Thursday October 25, 2018
Rep. John J. Duncan, Jr. (R-TN), who will retire in January after 30 years in the United States House of Representatives, is the subject of a new biographical feature article at the Knoxville News Sentinel. Included with the article is video of an interview with Duncan in which he describes how he developed “into sort of an antiwar Republican” in the process of examining US military actions in Iraq and experiencing pressure from successive presidential administrations to support that intervention and its escalation.
After having voted in the House to authorize the Gulf War in 1991, Duncan explains that watching the ensuing US invasion of Iraq led him to realize that the war had been promoted based on false information. In particular, Duncan mentions being told before the vote about “all these elite troops” in Iraq under the control of Iraq President Saddam Hussein, who was made to “sound like another Hitler.” “And then,” says Duncan, “I saw those same ‘elite troops’ surrendering to CNN camera crews and empty tanks, and I decided then that the threat had been greatly exaggerated.”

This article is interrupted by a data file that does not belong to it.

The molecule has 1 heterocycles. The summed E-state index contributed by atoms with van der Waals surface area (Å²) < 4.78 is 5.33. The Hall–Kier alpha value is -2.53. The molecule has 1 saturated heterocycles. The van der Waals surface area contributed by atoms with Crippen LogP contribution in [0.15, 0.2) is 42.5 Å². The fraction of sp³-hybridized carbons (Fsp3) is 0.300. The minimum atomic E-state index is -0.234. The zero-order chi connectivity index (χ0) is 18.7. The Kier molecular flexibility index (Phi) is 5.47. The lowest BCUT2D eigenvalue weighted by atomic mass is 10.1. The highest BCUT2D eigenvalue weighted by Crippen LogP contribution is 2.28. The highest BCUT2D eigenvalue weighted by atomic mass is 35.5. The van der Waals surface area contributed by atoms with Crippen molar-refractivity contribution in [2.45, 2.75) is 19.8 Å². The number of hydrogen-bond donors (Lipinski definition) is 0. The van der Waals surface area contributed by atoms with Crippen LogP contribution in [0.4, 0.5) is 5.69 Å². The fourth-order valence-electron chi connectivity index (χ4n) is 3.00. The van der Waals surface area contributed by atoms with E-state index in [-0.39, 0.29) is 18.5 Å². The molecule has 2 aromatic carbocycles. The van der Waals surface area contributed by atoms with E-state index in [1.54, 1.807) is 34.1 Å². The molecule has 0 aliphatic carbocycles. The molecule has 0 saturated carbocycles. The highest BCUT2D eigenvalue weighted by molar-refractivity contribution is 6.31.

Moving forward five or six years, Duncan relates that his questioning of the propriety of US military action in Iraq increased during the years of US bombing that took place between the Gulf War and later Iraq War due to reading reports, including one detailing that “one of our bombs had gone astray and killed I think it was seven little boys who were playing soccer in a field in Iraq, and it described this horrible anguish of this father whose little boy had had his head blown off.”